Brice Karickhoff

    Totally will not be a 5 star book for everyone, but for me, this was my favorite modern memoir I think I’ve read in recent years (exception of maybe Snowden’s and Hiding Place). Objectively the writing was pretty good and the story itself was riveting for sure, but no more riveting than Educated, Malala, In Order to Live, etc. For whatever reason, I just connected with the author of this book in a way that other memoirs have yet to connect. Maybe it’s that the author is a guy and guys connect be Totally will not be a 5 star book for everyone, but for me, this was my favorite modern memoir I think I’ve read in recent years (exception of maybe Snowden’s and Hiding Place). Objectively the writing was pretty good and the story itself was riveting for sure, but no more riveting than Educated, Malala, In Order to Live, etc. For whatever reason, I just connected with the author of this book in a way that other memoirs have yet to connect. Maybe it’s that the author is a guy and guys connect better with guys and girls connect better with girls. I do notice that basically everyone who raves about Educated, Becoming, and Malala is a girl. So there’s something to be said for that. However, independent of that obvious opportunity for connection, I think that this memoir might’ve been the most authentic and vulnerable work in this genre I’ve read. And SO relatable. The author struggles with orthodoxy and liberalism. He expresses the tension between his emotions and his thoughts. He tries and constantly fails to balance loyalty to his family and friends and discontent with their culture. Ultimately, the book is a story of his battle to know himself. For me, it struck pretty deep. Even when it wasn’t relatable, I felt sympathy as I read. All around great read! I feel like I liked it more than most people will, but nonetheless, I’d suggest it. Also, Amish culture is just crazy interesting.

  20. 5 out of 5

    Doreen Petersen

    Surprisingly a really good book.

  21. 5 out of 5

    Melissa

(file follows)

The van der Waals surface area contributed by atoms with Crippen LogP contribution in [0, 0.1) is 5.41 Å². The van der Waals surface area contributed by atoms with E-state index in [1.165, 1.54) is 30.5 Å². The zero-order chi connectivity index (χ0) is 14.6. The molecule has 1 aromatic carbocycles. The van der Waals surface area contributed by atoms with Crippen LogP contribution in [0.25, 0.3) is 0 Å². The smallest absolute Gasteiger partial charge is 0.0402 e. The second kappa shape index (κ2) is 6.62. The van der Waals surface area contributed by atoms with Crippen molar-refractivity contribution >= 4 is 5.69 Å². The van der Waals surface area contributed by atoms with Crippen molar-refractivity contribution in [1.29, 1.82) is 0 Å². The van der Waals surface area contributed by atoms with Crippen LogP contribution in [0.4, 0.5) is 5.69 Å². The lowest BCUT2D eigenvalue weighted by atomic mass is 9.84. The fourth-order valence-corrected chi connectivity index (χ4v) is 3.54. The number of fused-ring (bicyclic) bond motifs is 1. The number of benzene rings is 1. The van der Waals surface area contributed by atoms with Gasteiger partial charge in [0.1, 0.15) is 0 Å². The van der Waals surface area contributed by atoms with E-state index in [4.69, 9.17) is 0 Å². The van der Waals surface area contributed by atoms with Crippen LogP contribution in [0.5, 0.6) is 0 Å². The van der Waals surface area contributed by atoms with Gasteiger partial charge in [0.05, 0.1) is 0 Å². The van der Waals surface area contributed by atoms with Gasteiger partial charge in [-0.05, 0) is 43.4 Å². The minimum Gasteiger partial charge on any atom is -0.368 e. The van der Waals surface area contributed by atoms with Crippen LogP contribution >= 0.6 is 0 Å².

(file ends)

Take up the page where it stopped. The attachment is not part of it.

I'm as interested in Amish life as I am interested in the life of any/all repressive religious groups' lives, I suppose. This book is a pretty good reminder of why you are so lucky if you were brought up free from religion. Other than that, it's not a particularly interesting work. The book starts off better and gets worse as it goes on. I get the impression that the author actually wanted to write about his childhood and lost interest in writing details as he got older. Perhaps he felt compelled I'm as interested in Amish life as I am interested in the life of any/all repressive religious groups' lives, I suppose. This book is a pretty good reminder of why you are so lucky if you were brought up free from religion. Other than that, it's not a particularly interesting work. The book starts off better and gets worse as it goes on. I get the impression that the author actually wanted to write about his childhood and lost interest in writing details as he got older. Perhaps he felt compelled to write past the time he was truly interested in writing about to create a cohesive narrative. That's fair. I can understand why that happens. But the beginning about Ira Wagler's young childhood is the best part. Particularly of interest to me was the cruelty of the children to each other. Apparently this religious group isn't very invested in trying to get children to practice truly ethical behavior. And the cruelty continues. I don't think most readers would be very sensitive to this, but the Amish treat their horses terribly, overworking them and making them be more or less required to have by men even if the men don't actually know how to care for a horse. Some communities don't even allow rubber wheels, preferring instead to work horses to death by having them pull buggies on metal wheels. In the book, Mr. Wagler is surprised when his strong stallion dies suddenly, by his estimation. But he admitted earlier he's not much of horseman and anyone who read Black Beauty can tell you that inexperienced or uncaring "masters" can accidentally cause the death of a horse by failing to notice any number of details about these intelligent, sensitive creatures' lives. Also, one of the few "fun" activites accepted by the Amish for the youth is hunting. If terrorizing and killing others is what an individual or culture considers fun, that's not a good individual or culture. That is how you desensitize yourself from the suffering of others. That is how you breed and spread evil, for lack of a better word. Luckily, at least our narrator wasn't particularly interested in hunting, it was simply one of the few "diversions" open to him, I'm happy for Mr. Wagler that he got out, but now he's a Mennonite. That's fine, it's better than Amish, I suppose. You know what would have been even better? If he'd become a truly actualized human, free from religion to explore all the big questions. And then he'd written a memoir about life growing up Amish from that, much more interesting, perspective.